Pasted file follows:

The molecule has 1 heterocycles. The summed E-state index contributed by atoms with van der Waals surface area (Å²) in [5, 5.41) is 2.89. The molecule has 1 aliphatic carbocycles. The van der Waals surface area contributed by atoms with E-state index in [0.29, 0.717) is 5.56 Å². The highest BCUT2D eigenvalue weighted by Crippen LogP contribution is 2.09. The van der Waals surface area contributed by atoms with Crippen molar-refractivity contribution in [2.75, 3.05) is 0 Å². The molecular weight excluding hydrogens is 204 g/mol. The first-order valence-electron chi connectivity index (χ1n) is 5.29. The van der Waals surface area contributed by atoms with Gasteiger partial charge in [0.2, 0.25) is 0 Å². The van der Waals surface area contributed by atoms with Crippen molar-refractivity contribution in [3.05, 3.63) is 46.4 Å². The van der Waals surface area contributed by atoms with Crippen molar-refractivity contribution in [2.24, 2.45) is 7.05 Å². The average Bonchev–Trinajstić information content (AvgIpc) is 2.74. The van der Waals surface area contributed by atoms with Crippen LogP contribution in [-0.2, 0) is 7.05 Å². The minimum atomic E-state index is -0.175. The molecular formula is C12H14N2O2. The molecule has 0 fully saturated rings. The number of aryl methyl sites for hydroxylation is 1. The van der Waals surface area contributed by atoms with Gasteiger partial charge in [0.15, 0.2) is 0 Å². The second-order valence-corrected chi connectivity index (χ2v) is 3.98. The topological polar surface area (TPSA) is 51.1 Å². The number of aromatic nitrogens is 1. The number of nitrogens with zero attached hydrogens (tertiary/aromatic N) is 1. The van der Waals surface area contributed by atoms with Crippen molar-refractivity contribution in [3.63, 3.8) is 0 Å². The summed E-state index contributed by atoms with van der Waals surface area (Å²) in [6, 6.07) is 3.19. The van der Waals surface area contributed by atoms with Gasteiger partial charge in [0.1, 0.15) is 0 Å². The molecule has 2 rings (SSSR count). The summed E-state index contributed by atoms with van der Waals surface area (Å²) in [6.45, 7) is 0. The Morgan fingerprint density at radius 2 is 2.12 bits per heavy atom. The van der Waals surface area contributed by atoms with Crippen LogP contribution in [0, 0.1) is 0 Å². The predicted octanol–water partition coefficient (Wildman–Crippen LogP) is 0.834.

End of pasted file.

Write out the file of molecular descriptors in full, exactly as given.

The molecule has 1 heterocycles. The summed E-state index contributed by atoms with van der Waals surface area (Å²) in [5, 5.41) is 2.89. The molecule has 1 aliphatic carbocycles. The van der Waals surface area contributed by atoms with E-state index in [0.29, 0.717) is 5.56 Å². The highest BCUT2D eigenvalue weighted by Crippen LogP contribution is 2.09. The van der Waals surface area contributed by atoms with Crippen molar-refractivity contribution in [2.75, 3.05) is 0 Å². The molecular weight excluding hydrogens is 204 g/mol. The first-order valence-electron chi connectivity index (χ1n) is 5.29. The van der Waals surface area contributed by atoms with Gasteiger partial charge in [0.2, 0.25) is 0 Å². The van der Waals surface area contributed by atoms with Crippen molar-refractivity contribution in [3.05, 3.63) is 46.4 Å². The van der Waals surface area contributed by atoms with Crippen molar-refractivity contribution in [2.24, 2.45) is 7.05 Å². The average Bonchev–Trinajstić information content (AvgIpc) is 2.74. The van der Waals surface area contributed by atoms with Crippen LogP contribution in [-0.2, 0) is 7.05 Å². The minimum atomic E-state index is -0.175. The molecular formula is C12H14N2O2. The molecule has 0 fully saturated rings. The number of aryl methyl sites for hydroxylation is 1. The van der Waals surface area contributed by atoms with Gasteiger partial charge in [0.15, 0.2) is 0 Å². The second-order valence-corrected chi connectivity index (χ2v) is 3.98. The topological polar surface area (TPSA) is 51.1 Å². The number of aromatic nitrogens is 1. The number of nitrogens with zero attached hydrogens (tertiary/aromatic N) is 1. The van der Waals surface area contributed by atoms with Crippen molar-refractivity contribution in [3.63, 3.8) is 0 Å². The summed E-state index contributed by atoms with van der Waals surface area (Å²) in [6, 6.07) is 3.19. The van der Waals surface area contributed by atoms with Gasteiger partial charge in [0.1, 0.15) is 0 Å². The molecule has 2 rings (SSSR count). The summed E-state index contributed by atoms with van der Waals surface area (Å²) in [6.45, 7) is 0. The Morgan fingerprint density at radius 2 is 2.12 bits per heavy atom. The van der Waals surface area contributed by atoms with Crippen LogP contribution in [0, 0.1) is 0 Å². The predicted octanol–water partition coefficient (Wildman–Crippen LogP) is 0.834.